A PhD degree involves specialist study, postgraduate training and original and independent research on a specific topic under the supervision of academic members of staff in the school. Additional supervisors consisting of at least one other experienced member of staff (up to a maximum of three staff members) will also be carried out in the school or in collaboration with industrial partners, other university departments in Nottingham or other universities and private or publicly funded research institutes. In some cases students will spend time at international academic establishments or research institutes. Students undertaking the three-year PhD complete a structured training programme in the first year of study. Progression through the period of study is closely monitored through regular meetings with the students' supervisory committee and by reviews with an international progress committee in years one and two.
There are significant advantages to using spontaneous disease in domesticated animals as models of human disease and, within the school, the impact of a number of genetic and environmental variables upon the domestic species are being investigated in an effort to enhance our understanding of the pathological processes that lead to morbidity and mortality in both animals and humans.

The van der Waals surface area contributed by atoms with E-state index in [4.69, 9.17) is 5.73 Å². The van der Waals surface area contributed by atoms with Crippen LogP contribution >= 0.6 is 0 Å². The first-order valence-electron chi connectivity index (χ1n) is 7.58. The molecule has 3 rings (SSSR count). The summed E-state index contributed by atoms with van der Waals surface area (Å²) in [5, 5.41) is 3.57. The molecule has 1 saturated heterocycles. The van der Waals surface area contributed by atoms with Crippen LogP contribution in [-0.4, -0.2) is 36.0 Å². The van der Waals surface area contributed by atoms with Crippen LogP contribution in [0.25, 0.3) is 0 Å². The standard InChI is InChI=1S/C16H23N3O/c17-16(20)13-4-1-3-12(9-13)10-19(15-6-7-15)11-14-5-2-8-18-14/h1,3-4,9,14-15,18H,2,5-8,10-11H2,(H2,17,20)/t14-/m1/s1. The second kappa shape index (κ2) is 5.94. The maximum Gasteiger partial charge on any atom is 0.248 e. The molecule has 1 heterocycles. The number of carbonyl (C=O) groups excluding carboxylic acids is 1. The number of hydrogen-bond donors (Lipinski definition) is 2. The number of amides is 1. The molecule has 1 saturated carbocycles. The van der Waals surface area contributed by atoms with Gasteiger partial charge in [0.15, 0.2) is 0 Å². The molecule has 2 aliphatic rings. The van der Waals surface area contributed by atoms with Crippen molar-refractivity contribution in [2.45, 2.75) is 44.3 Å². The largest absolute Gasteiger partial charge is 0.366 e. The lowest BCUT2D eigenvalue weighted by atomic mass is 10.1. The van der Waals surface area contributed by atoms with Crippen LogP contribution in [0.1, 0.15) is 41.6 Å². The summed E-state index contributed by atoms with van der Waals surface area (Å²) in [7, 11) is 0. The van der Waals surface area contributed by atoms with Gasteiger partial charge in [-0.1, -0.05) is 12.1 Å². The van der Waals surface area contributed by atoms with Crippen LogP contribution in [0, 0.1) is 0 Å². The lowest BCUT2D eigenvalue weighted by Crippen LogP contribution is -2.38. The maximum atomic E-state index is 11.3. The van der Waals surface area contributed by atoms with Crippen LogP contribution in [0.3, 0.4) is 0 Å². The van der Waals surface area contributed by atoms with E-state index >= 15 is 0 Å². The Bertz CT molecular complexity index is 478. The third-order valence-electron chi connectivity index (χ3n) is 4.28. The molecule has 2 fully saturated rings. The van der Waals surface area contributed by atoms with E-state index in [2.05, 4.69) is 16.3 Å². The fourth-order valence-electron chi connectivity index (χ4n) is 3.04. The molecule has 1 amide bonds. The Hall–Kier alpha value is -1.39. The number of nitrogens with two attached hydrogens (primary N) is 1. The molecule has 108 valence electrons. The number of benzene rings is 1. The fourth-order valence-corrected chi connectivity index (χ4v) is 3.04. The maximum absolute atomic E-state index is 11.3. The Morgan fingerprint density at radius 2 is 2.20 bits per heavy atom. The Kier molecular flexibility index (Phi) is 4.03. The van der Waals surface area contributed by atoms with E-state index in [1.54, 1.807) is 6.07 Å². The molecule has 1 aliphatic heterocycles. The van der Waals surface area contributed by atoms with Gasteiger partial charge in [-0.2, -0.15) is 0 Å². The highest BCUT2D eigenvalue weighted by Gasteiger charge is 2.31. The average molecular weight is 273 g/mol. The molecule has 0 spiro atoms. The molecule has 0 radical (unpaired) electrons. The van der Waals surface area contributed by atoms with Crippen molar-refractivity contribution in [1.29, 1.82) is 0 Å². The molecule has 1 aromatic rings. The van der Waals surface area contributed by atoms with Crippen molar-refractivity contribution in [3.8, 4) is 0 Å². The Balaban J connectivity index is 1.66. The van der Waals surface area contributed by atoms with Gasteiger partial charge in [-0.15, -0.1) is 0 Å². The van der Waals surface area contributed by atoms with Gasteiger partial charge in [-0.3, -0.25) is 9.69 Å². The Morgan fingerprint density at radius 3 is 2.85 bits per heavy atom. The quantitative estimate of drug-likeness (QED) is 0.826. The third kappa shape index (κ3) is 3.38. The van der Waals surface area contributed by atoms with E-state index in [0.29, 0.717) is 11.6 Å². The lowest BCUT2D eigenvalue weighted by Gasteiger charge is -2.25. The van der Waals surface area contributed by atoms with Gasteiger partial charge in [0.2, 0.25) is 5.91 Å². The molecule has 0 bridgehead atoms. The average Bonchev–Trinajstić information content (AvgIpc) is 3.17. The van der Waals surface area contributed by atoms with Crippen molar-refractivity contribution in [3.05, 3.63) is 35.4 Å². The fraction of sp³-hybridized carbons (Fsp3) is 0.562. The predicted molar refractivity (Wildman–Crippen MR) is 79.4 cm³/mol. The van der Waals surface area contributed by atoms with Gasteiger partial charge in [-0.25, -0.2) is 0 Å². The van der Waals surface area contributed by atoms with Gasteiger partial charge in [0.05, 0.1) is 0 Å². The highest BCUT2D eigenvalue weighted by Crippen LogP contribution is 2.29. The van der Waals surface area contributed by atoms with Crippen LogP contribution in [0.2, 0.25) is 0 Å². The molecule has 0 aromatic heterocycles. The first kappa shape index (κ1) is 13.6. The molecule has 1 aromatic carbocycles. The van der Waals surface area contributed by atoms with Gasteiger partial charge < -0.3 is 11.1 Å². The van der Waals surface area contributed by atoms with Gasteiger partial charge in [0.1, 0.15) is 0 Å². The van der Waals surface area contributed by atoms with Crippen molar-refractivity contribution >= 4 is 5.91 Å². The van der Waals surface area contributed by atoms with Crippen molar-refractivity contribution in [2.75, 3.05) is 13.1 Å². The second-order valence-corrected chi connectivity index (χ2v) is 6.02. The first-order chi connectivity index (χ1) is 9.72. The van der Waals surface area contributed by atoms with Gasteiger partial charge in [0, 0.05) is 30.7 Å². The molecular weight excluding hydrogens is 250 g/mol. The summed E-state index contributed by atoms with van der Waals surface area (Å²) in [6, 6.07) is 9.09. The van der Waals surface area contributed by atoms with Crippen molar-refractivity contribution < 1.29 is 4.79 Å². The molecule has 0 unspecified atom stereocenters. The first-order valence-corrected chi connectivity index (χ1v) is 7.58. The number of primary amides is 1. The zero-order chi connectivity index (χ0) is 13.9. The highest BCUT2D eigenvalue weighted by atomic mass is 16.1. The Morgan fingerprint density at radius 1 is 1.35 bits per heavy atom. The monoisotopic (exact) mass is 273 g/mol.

The impact of the prenatal environment on long term postnatal development, physiology and pathology are linked to dietary and exercise regimes in the postnatal animal (Gardner). The effects of age, genetic background and exercise regime upon the cardiovascular system are being assessed in both horses and dogs (Bowen, Cobb). The impact of changes in the prenatal and postnatal environment on skeletal muscle growth, wasting and insulin sensitivity is being assessed (Loughna, Gardner, Rauch, Mobasheri) as is the role of environmental and nutritional factors in the development of vascular and orthopaedic diseases in the horse (Mobasheri).
To further understand the similarities and differences in disease processes between species, the role of the cell membrane and specific intracellular signalling pathways in response to mechanical and cytokine signalling is being examined in a range of species (Mobasheri, Loughna, Rauch, Bowen).
In addition, there are collaborations with academic staff in the Medical School and the School of Biosciences who are united by broad interests in regulation, integration, and homeostasis in health and in disease. Specific areas of research include volume homeostasis, obesity, inflammation, cytokines and nutritional phytochemistry.